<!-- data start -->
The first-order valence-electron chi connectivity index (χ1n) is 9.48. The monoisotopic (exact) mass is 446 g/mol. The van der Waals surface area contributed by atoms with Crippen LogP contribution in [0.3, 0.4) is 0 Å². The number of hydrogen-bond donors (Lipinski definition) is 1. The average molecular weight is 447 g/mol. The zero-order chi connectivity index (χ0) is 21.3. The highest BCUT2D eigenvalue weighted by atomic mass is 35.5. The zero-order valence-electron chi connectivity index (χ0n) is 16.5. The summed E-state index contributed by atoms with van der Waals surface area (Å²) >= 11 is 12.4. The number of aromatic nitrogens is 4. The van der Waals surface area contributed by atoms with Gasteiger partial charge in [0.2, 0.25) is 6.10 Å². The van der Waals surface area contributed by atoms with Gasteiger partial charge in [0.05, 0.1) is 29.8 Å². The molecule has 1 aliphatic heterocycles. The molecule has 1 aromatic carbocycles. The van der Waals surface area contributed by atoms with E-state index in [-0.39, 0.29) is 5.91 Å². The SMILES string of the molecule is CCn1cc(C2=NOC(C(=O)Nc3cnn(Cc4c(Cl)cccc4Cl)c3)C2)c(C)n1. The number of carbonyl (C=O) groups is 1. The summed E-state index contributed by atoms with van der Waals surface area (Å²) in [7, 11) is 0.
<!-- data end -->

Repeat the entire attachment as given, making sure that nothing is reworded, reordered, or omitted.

The first-order valence-electron chi connectivity index (χ1n) is 9.48. The monoisotopic (exact) mass is 446 g/mol. The van der Waals surface area contributed by atoms with Crippen LogP contribution in [0.3, 0.4) is 0 Å². The number of hydrogen-bond donors (Lipinski definition) is 1. The average molecular weight is 447 g/mol. The zero-order chi connectivity index (χ0) is 21.3. The highest BCUT2D eigenvalue weighted by atomic mass is 35.5. The zero-order valence-electron chi connectivity index (χ0n) is 16.5. The summed E-state index contributed by atoms with van der Waals surface area (Å²) >= 11 is 12.4. The number of aromatic nitrogens is 4. The van der Waals surface area contributed by atoms with Gasteiger partial charge in [0.2, 0.25) is 6.10 Å². The van der Waals surface area contributed by atoms with Gasteiger partial charge in [0.05, 0.1) is 29.8 Å². The molecule has 1 aliphatic heterocycles. The molecule has 1 aromatic carbocycles. The van der Waals surface area contributed by atoms with E-state index in [-0.39, 0.29) is 5.91 Å². The SMILES string of the molecule is CCn1cc(C2=NOC(C(=O)Nc3cnn(Cc4c(Cl)cccc4Cl)c3)C2)c(C)n1. The number of carbonyl (C=O) groups is 1. The summed E-state index contributed by atoms with van der Waals surface area (Å²) in [7, 11) is 0.